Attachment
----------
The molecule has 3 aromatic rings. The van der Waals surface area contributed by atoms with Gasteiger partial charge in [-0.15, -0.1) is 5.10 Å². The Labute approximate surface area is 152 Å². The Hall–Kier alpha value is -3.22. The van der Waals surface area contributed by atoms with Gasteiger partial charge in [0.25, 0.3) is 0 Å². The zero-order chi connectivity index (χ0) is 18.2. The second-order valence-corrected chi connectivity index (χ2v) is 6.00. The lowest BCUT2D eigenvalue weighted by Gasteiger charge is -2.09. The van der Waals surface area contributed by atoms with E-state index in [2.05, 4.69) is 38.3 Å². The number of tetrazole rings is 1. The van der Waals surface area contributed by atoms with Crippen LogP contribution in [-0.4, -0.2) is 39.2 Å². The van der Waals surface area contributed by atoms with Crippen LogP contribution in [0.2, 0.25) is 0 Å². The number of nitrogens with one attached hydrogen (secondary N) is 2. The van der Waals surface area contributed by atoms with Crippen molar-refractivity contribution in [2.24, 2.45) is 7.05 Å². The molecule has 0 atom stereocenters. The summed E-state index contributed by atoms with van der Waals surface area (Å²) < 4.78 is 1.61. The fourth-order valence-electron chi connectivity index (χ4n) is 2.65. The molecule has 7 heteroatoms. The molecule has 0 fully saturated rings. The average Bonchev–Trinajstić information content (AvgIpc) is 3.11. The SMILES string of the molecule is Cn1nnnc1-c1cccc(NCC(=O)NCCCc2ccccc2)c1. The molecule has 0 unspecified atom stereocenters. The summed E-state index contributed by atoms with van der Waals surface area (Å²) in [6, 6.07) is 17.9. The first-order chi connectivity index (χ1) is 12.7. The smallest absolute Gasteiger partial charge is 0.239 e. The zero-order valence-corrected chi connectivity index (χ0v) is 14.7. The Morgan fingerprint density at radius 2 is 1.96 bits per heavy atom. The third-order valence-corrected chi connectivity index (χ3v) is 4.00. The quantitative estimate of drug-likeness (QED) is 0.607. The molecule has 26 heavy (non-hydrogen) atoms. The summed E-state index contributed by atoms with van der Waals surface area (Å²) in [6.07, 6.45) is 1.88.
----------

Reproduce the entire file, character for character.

The molecule has 3 aromatic rings. The van der Waals surface area contributed by atoms with Gasteiger partial charge in [-0.15, -0.1) is 5.10 Å². The Labute approximate surface area is 152 Å². The Hall–Kier alpha value is -3.22. The van der Waals surface area contributed by atoms with Gasteiger partial charge in [0.25, 0.3) is 0 Å². The zero-order chi connectivity index (χ0) is 18.2. The second-order valence-corrected chi connectivity index (χ2v) is 6.00. The lowest BCUT2D eigenvalue weighted by Gasteiger charge is -2.09. The van der Waals surface area contributed by atoms with E-state index in [2.05, 4.69) is 38.3 Å². The number of tetrazole rings is 1. The van der Waals surface area contributed by atoms with Crippen LogP contribution in [-0.4, -0.2) is 39.2 Å². The van der Waals surface area contributed by atoms with Crippen LogP contribution in [0.2, 0.25) is 0 Å². The number of nitrogens with one attached hydrogen (secondary N) is 2. The van der Waals surface area contributed by atoms with Crippen molar-refractivity contribution in [2.24, 2.45) is 7.05 Å². The molecule has 0 atom stereocenters. The summed E-state index contributed by atoms with van der Waals surface area (Å²) < 4.78 is 1.61. The fourth-order valence-electron chi connectivity index (χ4n) is 2.65. The molecule has 7 heteroatoms. The molecule has 0 fully saturated rings. The average Bonchev–Trinajstić information content (AvgIpc) is 3.11. The SMILES string of the molecule is Cn1nnnc1-c1cccc(NCC(=O)NCCCc2ccccc2)c1. The molecule has 0 unspecified atom stereocenters. The summed E-state index contributed by atoms with van der Waals surface area (Å²) in [6, 6.07) is 17.9. The first-order chi connectivity index (χ1) is 12.7. The smallest absolute Gasteiger partial charge is 0.239 e. The zero-order valence-corrected chi connectivity index (χ0v) is 14.7. The Morgan fingerprint density at radius 2 is 1.96 bits per heavy atom. The third-order valence-corrected chi connectivity index (χ3v) is 4.00. The quantitative estimate of drug-likeness (QED) is 0.607. The molecule has 26 heavy (non-hydrogen) atoms. The summed E-state index contributed by atoms with van der Waals surface area (Å²) in [6.07, 6.45) is 1.88.